“Invitation to the Game,” by Monica Hughes is the story of a group of teenagers trying to find their way in futuristic society. The story takes place in 2154, in a time when a gradually mechanizing society and overpopulation leaves a group of eight graduates homeless and unemployed, but staged to make an incredible adventure that can only be dreamed.
The main characters of the story go away to school for much of their lives. The government imposes these boarding schools to develop the student’s specialties, to eventually find employment for them. The narrator, Lisse, brings us to her school, the day that employment assignments are handed out. Lisse knows there is little hope since she isn’t the best student, and has skills that robots tend to excel at. Soon, she receives her diploma with a slip of paper telling her that she is consigned to unemployment and must take a bus to a Designated Area or D.A. Designated Areas are where unemployed are restricted live for the rest of their lives. Lisse boards the bus with many other people she knows, most very talented and skilled people. Lisse herself is a great writer and literature expert, her school yard crush Brad is a carpenter and talented handyman. Scylla is an artist, Trent is brilliant, but bored, Alden is a chemist, Paul has an amazing photographic memory. Katie is a brilliant judo expert and geologist. Karen assumes the role of leader at times, but also is a historian. Rich and Benta, who join the group after their jobs are replaced by robots, are a doctor and farmer respectively.
Once in the D.A., the characters must find a way to make do with little government assistance, and the constant fear of being hurt by roving gangs within the D.A. The group finds out that some of them have special talents that can compliment the group; Brad can fix almost anything, Scylla brightens their lives with art that she sells on street corners, and the rest work hard to create a home and a new life. The problem is that they are given no other opportunity to advance, they cannot vote, and they have little or no access to news. In essence, they are forced to find a reason for their existence since battling the current system is nearly impossible because of the way a designated area is segregated from others, and the restrictions on traveling outside a D.A. Lisse describes how the group begins to believe that there really isn’t any reason to exist, that is, until they hear of “The Game.”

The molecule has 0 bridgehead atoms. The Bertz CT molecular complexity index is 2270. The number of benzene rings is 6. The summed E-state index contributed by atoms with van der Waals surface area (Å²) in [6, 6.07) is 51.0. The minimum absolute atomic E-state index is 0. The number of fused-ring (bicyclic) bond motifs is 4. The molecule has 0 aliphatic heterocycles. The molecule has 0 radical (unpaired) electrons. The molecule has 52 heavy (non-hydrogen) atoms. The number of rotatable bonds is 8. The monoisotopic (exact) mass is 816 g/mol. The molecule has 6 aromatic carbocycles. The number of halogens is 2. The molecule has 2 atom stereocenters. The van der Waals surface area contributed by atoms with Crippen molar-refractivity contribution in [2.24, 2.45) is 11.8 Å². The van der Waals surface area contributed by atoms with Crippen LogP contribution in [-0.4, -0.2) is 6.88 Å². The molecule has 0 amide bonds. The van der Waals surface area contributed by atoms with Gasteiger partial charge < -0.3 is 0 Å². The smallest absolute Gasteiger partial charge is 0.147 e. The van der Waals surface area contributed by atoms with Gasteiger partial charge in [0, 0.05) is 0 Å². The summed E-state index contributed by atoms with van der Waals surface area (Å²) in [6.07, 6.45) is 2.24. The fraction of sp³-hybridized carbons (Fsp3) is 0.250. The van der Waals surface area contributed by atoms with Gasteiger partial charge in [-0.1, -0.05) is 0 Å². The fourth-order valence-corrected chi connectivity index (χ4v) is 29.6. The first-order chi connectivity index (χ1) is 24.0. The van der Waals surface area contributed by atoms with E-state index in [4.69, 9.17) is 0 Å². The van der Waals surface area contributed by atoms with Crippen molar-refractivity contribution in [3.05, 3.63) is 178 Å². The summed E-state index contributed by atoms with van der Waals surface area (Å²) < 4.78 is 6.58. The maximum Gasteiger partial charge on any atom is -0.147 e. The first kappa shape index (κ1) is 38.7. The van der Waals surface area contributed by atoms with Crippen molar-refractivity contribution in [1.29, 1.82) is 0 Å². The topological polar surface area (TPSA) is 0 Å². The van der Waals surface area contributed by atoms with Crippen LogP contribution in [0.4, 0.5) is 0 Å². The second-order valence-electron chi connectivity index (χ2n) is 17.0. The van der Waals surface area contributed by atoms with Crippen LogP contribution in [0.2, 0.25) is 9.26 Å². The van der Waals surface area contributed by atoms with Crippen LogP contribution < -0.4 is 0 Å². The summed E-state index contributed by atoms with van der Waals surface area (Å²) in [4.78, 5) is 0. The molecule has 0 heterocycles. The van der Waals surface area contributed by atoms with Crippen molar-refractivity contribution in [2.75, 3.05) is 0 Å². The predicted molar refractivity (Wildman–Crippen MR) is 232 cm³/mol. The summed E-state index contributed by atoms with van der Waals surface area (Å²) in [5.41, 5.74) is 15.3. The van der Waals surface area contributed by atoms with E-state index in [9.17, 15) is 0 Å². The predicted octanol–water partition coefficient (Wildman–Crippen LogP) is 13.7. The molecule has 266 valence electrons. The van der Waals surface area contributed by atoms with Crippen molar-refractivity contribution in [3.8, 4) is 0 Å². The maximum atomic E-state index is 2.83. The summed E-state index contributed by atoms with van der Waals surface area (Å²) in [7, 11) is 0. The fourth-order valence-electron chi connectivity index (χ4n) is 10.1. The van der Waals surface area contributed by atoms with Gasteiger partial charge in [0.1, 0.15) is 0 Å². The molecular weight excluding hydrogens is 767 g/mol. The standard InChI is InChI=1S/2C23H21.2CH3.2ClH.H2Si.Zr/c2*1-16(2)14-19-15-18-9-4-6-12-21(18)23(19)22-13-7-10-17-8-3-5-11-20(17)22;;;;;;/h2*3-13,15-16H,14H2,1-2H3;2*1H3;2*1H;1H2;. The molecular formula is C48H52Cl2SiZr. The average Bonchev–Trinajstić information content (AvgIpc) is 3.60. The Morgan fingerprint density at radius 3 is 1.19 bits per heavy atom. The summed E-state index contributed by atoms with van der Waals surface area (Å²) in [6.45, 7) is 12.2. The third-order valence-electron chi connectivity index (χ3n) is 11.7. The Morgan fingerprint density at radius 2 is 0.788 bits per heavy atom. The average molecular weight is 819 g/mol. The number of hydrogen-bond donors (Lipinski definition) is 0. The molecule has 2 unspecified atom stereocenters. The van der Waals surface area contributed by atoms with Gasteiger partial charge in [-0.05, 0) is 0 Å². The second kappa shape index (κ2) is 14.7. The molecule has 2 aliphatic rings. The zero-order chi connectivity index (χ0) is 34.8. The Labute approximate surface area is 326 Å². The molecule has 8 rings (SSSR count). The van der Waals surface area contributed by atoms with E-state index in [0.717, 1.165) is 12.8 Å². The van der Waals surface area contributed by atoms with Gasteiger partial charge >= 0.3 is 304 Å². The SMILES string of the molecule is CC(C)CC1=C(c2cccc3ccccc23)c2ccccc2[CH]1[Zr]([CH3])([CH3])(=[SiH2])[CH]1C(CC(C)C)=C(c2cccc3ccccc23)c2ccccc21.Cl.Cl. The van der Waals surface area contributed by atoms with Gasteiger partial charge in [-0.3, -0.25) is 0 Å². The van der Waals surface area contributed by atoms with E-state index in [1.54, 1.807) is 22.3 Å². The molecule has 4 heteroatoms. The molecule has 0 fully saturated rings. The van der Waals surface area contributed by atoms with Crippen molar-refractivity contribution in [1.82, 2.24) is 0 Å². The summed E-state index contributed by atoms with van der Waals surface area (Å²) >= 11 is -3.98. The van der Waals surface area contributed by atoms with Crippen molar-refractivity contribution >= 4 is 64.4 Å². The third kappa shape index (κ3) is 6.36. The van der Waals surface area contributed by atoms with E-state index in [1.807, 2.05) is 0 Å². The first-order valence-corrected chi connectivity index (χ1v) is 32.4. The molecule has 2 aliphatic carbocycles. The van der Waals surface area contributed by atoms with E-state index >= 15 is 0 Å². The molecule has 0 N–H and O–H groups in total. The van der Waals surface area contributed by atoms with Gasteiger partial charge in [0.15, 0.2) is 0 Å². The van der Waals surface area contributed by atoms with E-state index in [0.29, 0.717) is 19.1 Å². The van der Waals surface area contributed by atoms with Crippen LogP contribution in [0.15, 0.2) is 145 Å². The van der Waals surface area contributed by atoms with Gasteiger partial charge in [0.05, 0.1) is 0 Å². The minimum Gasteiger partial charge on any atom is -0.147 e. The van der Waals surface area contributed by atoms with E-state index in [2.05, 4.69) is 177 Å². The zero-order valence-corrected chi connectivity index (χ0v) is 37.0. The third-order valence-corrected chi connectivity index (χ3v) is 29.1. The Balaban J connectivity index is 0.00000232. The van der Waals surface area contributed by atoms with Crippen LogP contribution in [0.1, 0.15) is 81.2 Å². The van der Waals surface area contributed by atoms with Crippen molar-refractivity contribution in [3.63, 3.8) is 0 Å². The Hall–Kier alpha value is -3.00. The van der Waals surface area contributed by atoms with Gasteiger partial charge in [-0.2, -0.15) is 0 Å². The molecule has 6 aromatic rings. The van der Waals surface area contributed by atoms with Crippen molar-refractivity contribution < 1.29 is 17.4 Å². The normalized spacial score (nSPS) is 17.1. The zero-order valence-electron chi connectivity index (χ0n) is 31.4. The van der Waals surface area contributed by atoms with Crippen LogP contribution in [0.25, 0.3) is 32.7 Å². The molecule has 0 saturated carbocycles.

“The Game” is by invitation only. After searching for how to become involved with it, the group find themselves invited by an envelope to the door. After their first train ride they are told that they will be given a “prize” for completing the Game, and should work together. After each member lies down on soft benches they all suddenly find themselves transported to another place that is open and unspoiled. “The Game” is never explained, only that they must figure out how to get the prize. The group is brought back the center from whence they started after someone’s life is jeopardized, as Lisse is when she falls climbing down a rock face. As the story continues, the group returns several more times to the game, each time stronger and better prepared than before. But we must ask ourselves, what is “The Game?” Is it a virtual reality world simply for amusing the masses, as Karen says?
At the end of the novel we encounter the truth of these questions, as each character is forced to use his or her talents to help the group to the eventual “Prize.”